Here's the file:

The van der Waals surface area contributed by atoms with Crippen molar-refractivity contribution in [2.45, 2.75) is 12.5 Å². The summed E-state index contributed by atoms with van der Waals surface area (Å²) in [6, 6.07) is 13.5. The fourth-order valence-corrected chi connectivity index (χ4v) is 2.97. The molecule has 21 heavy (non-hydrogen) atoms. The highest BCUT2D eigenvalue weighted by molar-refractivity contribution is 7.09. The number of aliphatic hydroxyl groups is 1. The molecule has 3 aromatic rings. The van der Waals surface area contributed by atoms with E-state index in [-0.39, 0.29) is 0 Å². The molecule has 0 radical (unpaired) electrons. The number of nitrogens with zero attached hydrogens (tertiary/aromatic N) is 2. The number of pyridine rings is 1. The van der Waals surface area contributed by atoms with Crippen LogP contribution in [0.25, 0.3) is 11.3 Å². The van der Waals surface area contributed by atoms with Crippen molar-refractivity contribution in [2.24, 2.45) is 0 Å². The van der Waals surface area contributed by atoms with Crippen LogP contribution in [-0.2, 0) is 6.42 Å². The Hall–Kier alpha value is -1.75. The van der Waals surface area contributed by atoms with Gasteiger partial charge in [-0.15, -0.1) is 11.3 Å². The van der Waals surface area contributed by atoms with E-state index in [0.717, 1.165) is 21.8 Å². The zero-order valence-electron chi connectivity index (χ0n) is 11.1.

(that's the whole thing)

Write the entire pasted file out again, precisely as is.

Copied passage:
The van der Waals surface area contributed by atoms with Crippen molar-refractivity contribution in [2.45, 2.75) is 12.5 Å². The summed E-state index contributed by atoms with van der Waals surface area (Å²) in [6, 6.07) is 13.5. The fourth-order valence-corrected chi connectivity index (χ4v) is 2.97. The molecule has 21 heavy (non-hydrogen) atoms. The highest BCUT2D eigenvalue weighted by molar-refractivity contribution is 7.09. The number of aliphatic hydroxyl groups is 1. The molecule has 3 aromatic rings. The van der Waals surface area contributed by atoms with E-state index in [-0.39, 0.29) is 0 Å². The molecule has 0 radical (unpaired) electrons. The number of nitrogens with zero attached hydrogens (tertiary/aromatic N) is 2. The number of pyridine rings is 1. The van der Waals surface area contributed by atoms with Crippen LogP contribution in [0.25, 0.3) is 11.3 Å². The van der Waals surface area contributed by atoms with Crippen molar-refractivity contribution in [2.24, 2.45) is 0 Å². The van der Waals surface area contributed by atoms with Crippen LogP contribution in [-0.2, 0) is 6.42 Å². The Hall–Kier alpha value is -1.75. The van der Waals surface area contributed by atoms with Gasteiger partial charge in [-0.15, -0.1) is 11.3 Å². The van der Waals surface area contributed by atoms with E-state index in [0.717, 1.165) is 21.8 Å². The zero-order valence-electron chi connectivity index (χ0n) is 11.1.